The Nigerian Government has been accused of inaction over the persecution of Christians.Reuters

Cutting aid to Nigeria over the persecution of Christians may lead to more suffering, Open Doors UK has warned. 

The calls have come after a Savanta ComRes Poll found that half of UK adults (53%) believe that foreign aid to Nigeria should be contingent on greater protection for Christians.

Stephen Rand, adviser to Open Doors UK’s Advocacy team, has responded with caution. 

He says that the role of UK aid is “complex” and that while calls for it to be axed in the case of Nigeria are “understandable”, they are “misguided”. 

“If you simply cut all aid to Nigeria, the people who would genuinely suffer would be the poorest families and displaced communities living in camps. And that’s true around the world,” he said. 

“A simple threat to withdraw aid is unlikely to change anything. Advocating for change is a much more complicated and drawn out process. But the effective and right use of UK Aid is a real issue – and one over which the UK government has control.”

Nigeria ranks 12th on the Open Doors World Watch List of the top 50 countries where Christians suffer the worst persecution. 

The organisation said that 1,350 Christians were killed in Nigeria last year, mostly at the hands of Islamist Fulani herdsmen, but also militants belonging to the ISIS-linked terrorist group Boko Haram. 

Despite the spread of coronavirus to Nigeria this year, there is little indication from Christians in the country that the violence has abated. 

In June, a report by the UK All-Party Parliamentary Group for International Freedom of Religion or Belief (APPG-FoRB) warned of an “unfolding genocide” in the country.

The report was dedicated to Leah Sharibu, who was abducted from her school by Boko Haram two years ago at the age of 14, and kept prisoner after refusing to renounce her Christian faith. 

“Christians are being ruthlessly targeted, specifically because of their faith,” the report said.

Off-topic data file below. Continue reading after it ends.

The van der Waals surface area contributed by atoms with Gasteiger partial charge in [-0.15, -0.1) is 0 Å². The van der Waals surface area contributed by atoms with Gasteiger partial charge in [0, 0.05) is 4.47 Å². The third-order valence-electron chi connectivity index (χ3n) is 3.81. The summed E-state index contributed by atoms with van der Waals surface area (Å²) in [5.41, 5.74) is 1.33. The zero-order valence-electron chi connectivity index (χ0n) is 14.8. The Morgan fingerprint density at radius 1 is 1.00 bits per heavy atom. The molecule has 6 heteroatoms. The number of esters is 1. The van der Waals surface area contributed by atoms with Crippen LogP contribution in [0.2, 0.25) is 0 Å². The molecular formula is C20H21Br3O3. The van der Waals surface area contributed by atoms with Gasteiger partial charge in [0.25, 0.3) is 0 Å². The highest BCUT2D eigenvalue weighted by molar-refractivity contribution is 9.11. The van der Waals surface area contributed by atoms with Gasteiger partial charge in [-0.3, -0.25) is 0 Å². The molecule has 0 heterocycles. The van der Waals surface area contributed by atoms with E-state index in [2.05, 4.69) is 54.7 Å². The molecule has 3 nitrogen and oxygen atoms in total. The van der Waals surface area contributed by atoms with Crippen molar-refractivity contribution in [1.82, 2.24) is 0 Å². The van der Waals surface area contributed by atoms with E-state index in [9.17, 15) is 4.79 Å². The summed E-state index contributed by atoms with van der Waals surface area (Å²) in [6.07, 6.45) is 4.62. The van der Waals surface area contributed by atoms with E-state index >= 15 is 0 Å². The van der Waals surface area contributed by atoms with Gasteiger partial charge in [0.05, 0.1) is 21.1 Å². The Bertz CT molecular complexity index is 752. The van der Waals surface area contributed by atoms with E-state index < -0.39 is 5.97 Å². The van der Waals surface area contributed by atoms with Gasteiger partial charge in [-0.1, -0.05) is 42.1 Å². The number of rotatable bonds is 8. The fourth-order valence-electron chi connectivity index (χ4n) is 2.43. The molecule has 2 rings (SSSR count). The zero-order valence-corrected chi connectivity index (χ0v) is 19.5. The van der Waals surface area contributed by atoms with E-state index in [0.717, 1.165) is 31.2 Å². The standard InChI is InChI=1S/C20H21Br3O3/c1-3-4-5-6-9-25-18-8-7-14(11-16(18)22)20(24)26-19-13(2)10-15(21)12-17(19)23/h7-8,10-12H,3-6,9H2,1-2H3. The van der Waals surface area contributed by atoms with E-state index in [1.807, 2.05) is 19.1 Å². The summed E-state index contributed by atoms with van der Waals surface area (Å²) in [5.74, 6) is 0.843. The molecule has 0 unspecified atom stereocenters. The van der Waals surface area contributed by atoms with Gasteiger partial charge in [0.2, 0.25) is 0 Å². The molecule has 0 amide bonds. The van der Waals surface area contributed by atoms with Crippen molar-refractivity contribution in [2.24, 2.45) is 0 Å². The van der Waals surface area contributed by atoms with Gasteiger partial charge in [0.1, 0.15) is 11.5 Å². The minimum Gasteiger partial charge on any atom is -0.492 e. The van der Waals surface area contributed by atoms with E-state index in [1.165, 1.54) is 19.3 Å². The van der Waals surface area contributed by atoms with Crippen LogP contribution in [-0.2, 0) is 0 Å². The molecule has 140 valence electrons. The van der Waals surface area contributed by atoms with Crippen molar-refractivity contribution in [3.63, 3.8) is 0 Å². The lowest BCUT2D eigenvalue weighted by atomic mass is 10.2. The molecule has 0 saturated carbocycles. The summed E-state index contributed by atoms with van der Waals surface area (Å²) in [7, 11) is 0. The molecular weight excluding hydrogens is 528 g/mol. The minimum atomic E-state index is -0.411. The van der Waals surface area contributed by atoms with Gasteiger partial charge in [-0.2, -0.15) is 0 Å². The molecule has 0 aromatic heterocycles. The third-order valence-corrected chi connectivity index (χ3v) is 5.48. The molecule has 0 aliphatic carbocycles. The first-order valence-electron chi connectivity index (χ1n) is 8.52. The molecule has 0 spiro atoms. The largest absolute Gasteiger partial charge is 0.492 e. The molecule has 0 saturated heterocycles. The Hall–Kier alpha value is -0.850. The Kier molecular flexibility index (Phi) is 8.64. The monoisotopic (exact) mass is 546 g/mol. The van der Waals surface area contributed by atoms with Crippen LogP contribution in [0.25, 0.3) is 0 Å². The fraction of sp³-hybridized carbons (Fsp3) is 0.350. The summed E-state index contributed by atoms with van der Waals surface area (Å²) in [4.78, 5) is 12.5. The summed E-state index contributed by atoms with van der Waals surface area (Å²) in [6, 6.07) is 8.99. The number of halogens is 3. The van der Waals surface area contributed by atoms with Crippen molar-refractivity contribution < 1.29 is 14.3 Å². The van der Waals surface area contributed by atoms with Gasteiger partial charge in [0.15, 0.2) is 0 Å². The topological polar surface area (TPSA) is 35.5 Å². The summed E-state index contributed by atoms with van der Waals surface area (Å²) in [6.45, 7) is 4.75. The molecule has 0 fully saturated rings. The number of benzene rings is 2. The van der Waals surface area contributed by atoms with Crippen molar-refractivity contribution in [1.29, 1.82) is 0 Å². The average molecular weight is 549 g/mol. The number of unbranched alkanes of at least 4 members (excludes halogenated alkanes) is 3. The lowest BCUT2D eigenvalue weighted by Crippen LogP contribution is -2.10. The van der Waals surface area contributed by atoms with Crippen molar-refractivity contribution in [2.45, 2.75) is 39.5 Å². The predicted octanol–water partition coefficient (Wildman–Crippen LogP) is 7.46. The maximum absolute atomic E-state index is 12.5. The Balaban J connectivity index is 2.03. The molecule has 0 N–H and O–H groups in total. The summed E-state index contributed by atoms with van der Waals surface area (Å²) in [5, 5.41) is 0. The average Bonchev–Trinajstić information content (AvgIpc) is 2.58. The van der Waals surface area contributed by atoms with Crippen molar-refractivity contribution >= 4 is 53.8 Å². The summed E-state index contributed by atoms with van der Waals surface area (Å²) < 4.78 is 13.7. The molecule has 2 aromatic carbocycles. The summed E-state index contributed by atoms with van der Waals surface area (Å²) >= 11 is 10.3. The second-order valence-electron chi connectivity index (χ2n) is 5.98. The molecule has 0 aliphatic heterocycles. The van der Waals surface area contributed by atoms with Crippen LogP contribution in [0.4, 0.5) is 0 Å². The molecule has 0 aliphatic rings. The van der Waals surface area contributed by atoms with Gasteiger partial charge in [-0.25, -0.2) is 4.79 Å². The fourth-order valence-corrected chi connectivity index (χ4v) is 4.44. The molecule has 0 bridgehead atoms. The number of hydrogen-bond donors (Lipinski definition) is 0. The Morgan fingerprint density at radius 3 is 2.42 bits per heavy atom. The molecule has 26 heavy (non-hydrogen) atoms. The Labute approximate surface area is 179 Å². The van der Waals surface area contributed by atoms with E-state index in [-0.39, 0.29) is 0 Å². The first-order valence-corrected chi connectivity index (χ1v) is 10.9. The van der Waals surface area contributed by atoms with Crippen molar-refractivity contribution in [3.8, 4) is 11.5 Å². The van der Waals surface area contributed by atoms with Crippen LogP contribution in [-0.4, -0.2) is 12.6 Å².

“Undoubtedly though, peaceable Muslims, through collateral violence, can also become victims of this cruel Islamist religious ideology.

“It is a destructive and divisive ideology which readily mutates into crimes against humanity and can pave the way for genocide. We must not hesitate in saying so.”

Last month, Nigeria-based human rights group, the International Society for Civil Liberties and Rule of Law said that 1,200 Christians had been killed in the first half of 2020 alone. 

Over £2bn in aid was given to Nigeria by the UK Government between 2011 and 2018, equivalent to around £800,000 a day, according to Rand. 

He predicts that this figure will be slashed as a result of coronavirus. Instead of cutting it altogether, he believes that whatever aid is given is better invested to help persecuted Christians. 

“So it’s vital that instead of threatening the Nigerian government, the UK government need to find ways to work with them and spend that money more wisely,” he said. 

He believes UK aid should be focused on Nigeria’s middle belt, the region running between the largely Muslim north of the country and mostly Christian south. 

“That’s where the killings are taking place,” he said.

“We need to protect religious minorities from being subjected to discrimination, persecution and even genocide. And that process has to start with both the UK Government and the Nigerian Government recognising the very definite religious dimension to this slaughter.”

In addition to the thousands killed, an estimated 300,000 Nigerians have been displaced as a result of the violence. 

Open Doors is distributing food and aid, and providing financial support to vulnerable Christians affected by the ongoing violence.  It says an estimated 9,000 Christian families are living without a secure source of food.

Rand said that it was time these families receive compensation and “a chance to rebuild their lives and livelihoods”. 

“This is a waste of nobody’s money,” he said. 


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